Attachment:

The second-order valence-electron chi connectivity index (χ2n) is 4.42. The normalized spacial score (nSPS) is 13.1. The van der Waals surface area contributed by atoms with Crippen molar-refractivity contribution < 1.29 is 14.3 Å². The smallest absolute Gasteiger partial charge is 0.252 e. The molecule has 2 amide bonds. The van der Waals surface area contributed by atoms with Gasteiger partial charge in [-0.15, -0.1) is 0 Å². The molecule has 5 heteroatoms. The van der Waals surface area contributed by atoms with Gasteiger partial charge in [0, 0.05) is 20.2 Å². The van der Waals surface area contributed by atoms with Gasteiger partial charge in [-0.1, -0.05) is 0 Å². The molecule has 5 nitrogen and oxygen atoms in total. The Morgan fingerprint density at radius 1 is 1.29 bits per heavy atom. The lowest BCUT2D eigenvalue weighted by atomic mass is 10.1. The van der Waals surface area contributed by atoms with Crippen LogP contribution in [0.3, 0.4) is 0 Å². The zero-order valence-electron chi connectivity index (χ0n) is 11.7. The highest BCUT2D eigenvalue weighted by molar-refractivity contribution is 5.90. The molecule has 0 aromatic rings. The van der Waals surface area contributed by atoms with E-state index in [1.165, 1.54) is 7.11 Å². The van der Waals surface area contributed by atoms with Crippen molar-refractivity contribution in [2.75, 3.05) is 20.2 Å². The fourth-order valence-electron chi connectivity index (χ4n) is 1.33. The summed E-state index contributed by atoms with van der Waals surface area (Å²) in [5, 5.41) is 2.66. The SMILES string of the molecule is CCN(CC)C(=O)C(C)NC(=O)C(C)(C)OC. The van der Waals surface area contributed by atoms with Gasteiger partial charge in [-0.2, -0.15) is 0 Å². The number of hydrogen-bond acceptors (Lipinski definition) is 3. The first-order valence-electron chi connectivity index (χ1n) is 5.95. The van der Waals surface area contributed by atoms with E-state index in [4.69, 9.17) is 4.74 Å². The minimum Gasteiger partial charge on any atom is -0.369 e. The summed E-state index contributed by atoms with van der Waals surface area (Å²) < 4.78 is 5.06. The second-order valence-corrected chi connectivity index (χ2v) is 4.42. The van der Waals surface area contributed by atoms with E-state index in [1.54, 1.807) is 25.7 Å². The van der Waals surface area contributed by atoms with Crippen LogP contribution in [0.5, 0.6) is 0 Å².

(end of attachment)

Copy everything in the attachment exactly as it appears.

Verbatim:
The second-order valence-electron chi connectivity index (χ2n) is 4.42. The normalized spacial score (nSPS) is 13.1. The van der Waals surface area contributed by atoms with Crippen molar-refractivity contribution < 1.29 is 14.3 Å². The smallest absolute Gasteiger partial charge is 0.252 e. The molecule has 2 amide bonds. The van der Waals surface area contributed by atoms with Gasteiger partial charge in [-0.15, -0.1) is 0 Å². The molecule has 5 heteroatoms. The van der Waals surface area contributed by atoms with Gasteiger partial charge in [0, 0.05) is 20.2 Å². The van der Waals surface area contributed by atoms with Gasteiger partial charge in [-0.1, -0.05) is 0 Å². The molecule has 5 nitrogen and oxygen atoms in total. The Morgan fingerprint density at radius 1 is 1.29 bits per heavy atom. The lowest BCUT2D eigenvalue weighted by atomic mass is 10.1. The van der Waals surface area contributed by atoms with Crippen LogP contribution in [0.3, 0.4) is 0 Å². The zero-order valence-electron chi connectivity index (χ0n) is 11.7. The highest BCUT2D eigenvalue weighted by molar-refractivity contribution is 5.90. The molecule has 0 aromatic rings. The van der Waals surface area contributed by atoms with E-state index in [1.165, 1.54) is 7.11 Å². The van der Waals surface area contributed by atoms with Crippen molar-refractivity contribution in [2.75, 3.05) is 20.2 Å². The fourth-order valence-electron chi connectivity index (χ4n) is 1.33. The summed E-state index contributed by atoms with van der Waals surface area (Å²) in [5, 5.41) is 2.66. The SMILES string of the molecule is CCN(CC)C(=O)C(C)NC(=O)C(C)(C)OC. The van der Waals surface area contributed by atoms with Gasteiger partial charge in [-0.2, -0.15) is 0 Å². The number of hydrogen-bond acceptors (Lipinski definition) is 3. The first-order valence-electron chi connectivity index (χ1n) is 5.95. The van der Waals surface area contributed by atoms with E-state index in [4.69, 9.17) is 4.74 Å². The minimum Gasteiger partial charge on any atom is -0.369 e. The summed E-state index contributed by atoms with van der Waals surface area (Å²) < 4.78 is 5.06. The second-order valence-corrected chi connectivity index (χ2v) is 4.42. The van der Waals surface area contributed by atoms with E-state index in [1.54, 1.807) is 25.7 Å². The van der Waals surface area contributed by atoms with Crippen LogP contribution in [0.5, 0.6) is 0 Å².